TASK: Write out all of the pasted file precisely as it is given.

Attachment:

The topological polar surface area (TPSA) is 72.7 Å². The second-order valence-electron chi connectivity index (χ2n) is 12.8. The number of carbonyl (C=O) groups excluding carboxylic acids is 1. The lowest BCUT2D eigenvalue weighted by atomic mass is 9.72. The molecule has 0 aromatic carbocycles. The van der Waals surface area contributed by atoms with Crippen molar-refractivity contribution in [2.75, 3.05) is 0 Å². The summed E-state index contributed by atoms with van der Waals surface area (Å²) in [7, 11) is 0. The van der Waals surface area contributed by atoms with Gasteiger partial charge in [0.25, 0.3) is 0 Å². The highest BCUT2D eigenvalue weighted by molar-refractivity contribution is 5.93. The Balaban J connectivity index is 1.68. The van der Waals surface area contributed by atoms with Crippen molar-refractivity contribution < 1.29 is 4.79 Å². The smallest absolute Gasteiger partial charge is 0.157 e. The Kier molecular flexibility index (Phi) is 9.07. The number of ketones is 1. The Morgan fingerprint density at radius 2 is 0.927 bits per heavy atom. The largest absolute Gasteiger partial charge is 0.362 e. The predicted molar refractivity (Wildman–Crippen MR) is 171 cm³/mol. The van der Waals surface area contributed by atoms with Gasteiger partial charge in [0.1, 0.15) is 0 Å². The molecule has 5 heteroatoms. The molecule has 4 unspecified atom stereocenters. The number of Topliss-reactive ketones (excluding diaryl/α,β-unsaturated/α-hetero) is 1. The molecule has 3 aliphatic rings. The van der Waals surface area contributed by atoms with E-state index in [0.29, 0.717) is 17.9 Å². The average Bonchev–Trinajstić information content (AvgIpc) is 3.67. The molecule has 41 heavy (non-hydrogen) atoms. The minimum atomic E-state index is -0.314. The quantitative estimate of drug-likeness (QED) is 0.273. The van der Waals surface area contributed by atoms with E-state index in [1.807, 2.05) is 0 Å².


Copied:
The topological polar surface area (TPSA) is 72.7 Å². The second-order valence-electron chi connectivity index (χ2n) is 12.8. The number of carbonyl (C=O) groups excluding carboxylic acids is 1. The lowest BCUT2D eigenvalue weighted by atomic mass is 9.72. The molecule has 0 aromatic carbocycles. The van der Waals surface area contributed by atoms with Crippen molar-refractivity contribution in [2.75, 3.05) is 0 Å². The summed E-state index contributed by atoms with van der Waals surface area (Å²) in [7, 11) is 0. The van der Waals surface area contributed by atoms with Gasteiger partial charge in [0.25, 0.3) is 0 Å². The highest BCUT2D eigenvalue weighted by molar-refractivity contribution is 5.93. The Balaban J connectivity index is 1.68. The van der Waals surface area contributed by atoms with Crippen molar-refractivity contribution < 1.29 is 4.79 Å². The smallest absolute Gasteiger partial charge is 0.157 e. The Kier molecular flexibility index (Phi) is 9.07. The number of ketones is 1. The Morgan fingerprint density at radius 2 is 0.927 bits per heavy atom. The largest absolute Gasteiger partial charge is 0.362 e. The predicted molar refractivity (Wildman–Crippen MR) is 171 cm³/mol. The van der Waals surface area contributed by atoms with Gasteiger partial charge in [0.1, 0.15) is 0 Å². The molecule has 5 heteroatoms. The molecule has 4 unspecified atom stereocenters. The number of Topliss-reactive ketones (excluding diaryl/α,β-unsaturated/α-hetero) is 1. The molecule has 3 aliphatic rings. The van der Waals surface area contributed by atoms with E-state index in [0.29, 0.717) is 17.9 Å². The average Bonchev–Trinajstić information content (AvgIpc) is 3.67. The molecule has 41 heavy (non-hydrogen) atoms. The minimum atomic E-state index is -0.314. The quantitative estimate of drug-likeness (QED) is 0.273. The van der Waals surface area contributed by atoms with E-state index in [1.807, 2.05) is 0 Å².